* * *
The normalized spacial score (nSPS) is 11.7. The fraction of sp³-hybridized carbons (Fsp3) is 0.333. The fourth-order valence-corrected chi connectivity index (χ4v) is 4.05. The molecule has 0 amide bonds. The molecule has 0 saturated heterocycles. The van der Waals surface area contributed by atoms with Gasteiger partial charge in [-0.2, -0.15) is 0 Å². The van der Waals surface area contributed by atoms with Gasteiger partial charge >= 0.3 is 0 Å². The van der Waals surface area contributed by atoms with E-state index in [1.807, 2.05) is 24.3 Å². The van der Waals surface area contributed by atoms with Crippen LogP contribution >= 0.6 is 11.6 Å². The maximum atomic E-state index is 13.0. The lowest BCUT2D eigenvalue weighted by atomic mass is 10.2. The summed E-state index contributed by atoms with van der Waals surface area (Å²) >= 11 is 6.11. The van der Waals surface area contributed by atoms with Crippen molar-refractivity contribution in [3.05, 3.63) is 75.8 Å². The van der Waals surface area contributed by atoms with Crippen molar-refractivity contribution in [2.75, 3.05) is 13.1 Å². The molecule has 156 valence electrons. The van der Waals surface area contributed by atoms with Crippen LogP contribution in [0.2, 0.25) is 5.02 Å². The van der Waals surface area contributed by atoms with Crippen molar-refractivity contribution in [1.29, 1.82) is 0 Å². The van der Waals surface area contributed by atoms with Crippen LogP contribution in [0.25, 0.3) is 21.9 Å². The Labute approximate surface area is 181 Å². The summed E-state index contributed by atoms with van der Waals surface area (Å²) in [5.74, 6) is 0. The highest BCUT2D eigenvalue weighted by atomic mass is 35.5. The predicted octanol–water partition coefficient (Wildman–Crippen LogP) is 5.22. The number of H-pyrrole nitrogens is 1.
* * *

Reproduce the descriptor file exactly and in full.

The normalized spacial score (nSPS) is 11.7. The fraction of sp³-hybridized carbons (Fsp3) is 0.333. The fourth-order valence-corrected chi connectivity index (χ4v) is 4.05. The molecule has 0 amide bonds. The molecule has 0 saturated heterocycles. The van der Waals surface area contributed by atoms with Gasteiger partial charge in [-0.2, -0.15) is 0 Å². The van der Waals surface area contributed by atoms with Gasteiger partial charge >= 0.3 is 0 Å². The van der Waals surface area contributed by atoms with E-state index in [1.807, 2.05) is 24.3 Å². The van der Waals surface area contributed by atoms with Crippen LogP contribution >= 0.6 is 11.6 Å². The maximum atomic E-state index is 13.0. The lowest BCUT2D eigenvalue weighted by atomic mass is 10.2. The summed E-state index contributed by atoms with van der Waals surface area (Å²) >= 11 is 6.11. The van der Waals surface area contributed by atoms with Crippen molar-refractivity contribution in [3.05, 3.63) is 75.8 Å². The van der Waals surface area contributed by atoms with Crippen molar-refractivity contribution in [2.75, 3.05) is 13.1 Å². The molecule has 156 valence electrons. The van der Waals surface area contributed by atoms with Crippen LogP contribution in [0.2, 0.25) is 5.02 Å². The van der Waals surface area contributed by atoms with Crippen molar-refractivity contribution in [1.29, 1.82) is 0 Å². The van der Waals surface area contributed by atoms with Crippen LogP contribution in [0.25, 0.3) is 21.9 Å². The Labute approximate surface area is 181 Å². The summed E-state index contributed by atoms with van der Waals surface area (Å²) in [5.74, 6) is 0. The highest BCUT2D eigenvalue weighted by atomic mass is 35.5. The predicted octanol–water partition coefficient (Wildman–Crippen LogP) is 5.22. The number of H-pyrrole nitrogens is 1.